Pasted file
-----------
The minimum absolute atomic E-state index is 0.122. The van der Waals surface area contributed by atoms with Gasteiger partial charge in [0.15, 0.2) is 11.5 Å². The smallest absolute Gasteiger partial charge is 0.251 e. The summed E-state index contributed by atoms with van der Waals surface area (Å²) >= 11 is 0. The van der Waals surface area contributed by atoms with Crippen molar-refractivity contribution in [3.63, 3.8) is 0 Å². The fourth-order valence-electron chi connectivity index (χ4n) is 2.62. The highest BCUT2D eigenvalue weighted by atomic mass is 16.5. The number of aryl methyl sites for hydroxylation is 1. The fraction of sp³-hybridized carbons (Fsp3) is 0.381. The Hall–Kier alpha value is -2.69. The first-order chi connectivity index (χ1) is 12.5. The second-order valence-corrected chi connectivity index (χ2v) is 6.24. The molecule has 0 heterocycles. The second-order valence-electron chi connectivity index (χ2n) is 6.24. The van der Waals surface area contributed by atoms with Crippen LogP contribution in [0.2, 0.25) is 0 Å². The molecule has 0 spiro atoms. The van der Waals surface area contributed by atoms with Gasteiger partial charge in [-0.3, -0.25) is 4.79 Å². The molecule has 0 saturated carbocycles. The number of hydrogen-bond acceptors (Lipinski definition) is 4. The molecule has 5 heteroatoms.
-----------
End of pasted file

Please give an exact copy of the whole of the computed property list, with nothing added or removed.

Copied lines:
The minimum absolute atomic E-state index is 0.122. The van der Waals surface area contributed by atoms with Gasteiger partial charge in [0.15, 0.2) is 11.5 Å². The smallest absolute Gasteiger partial charge is 0.251 e. The summed E-state index contributed by atoms with van der Waals surface area (Å²) >= 11 is 0. The van der Waals surface area contributed by atoms with Crippen molar-refractivity contribution in [3.63, 3.8) is 0 Å². The fourth-order valence-electron chi connectivity index (χ4n) is 2.62. The highest BCUT2D eigenvalue weighted by atomic mass is 16.5. The number of aryl methyl sites for hydroxylation is 1. The fraction of sp³-hybridized carbons (Fsp3) is 0.381. The Hall–Kier alpha value is -2.69. The first-order chi connectivity index (χ1) is 12.5. The second-order valence-corrected chi connectivity index (χ2v) is 6.24. The molecule has 0 heterocycles. The second-order valence-electron chi connectivity index (χ2n) is 6.24. The van der Waals surface area contributed by atoms with Crippen LogP contribution in [0.2, 0.25) is 0 Å². The molecule has 0 spiro atoms. The van der Waals surface area contributed by atoms with Gasteiger partial charge in [-0.3, -0.25) is 4.79 Å². The molecule has 0 saturated carbocycles. The number of hydrogen-bond acceptors (Lipinski definition) is 4. The molecule has 5 heteroatoms.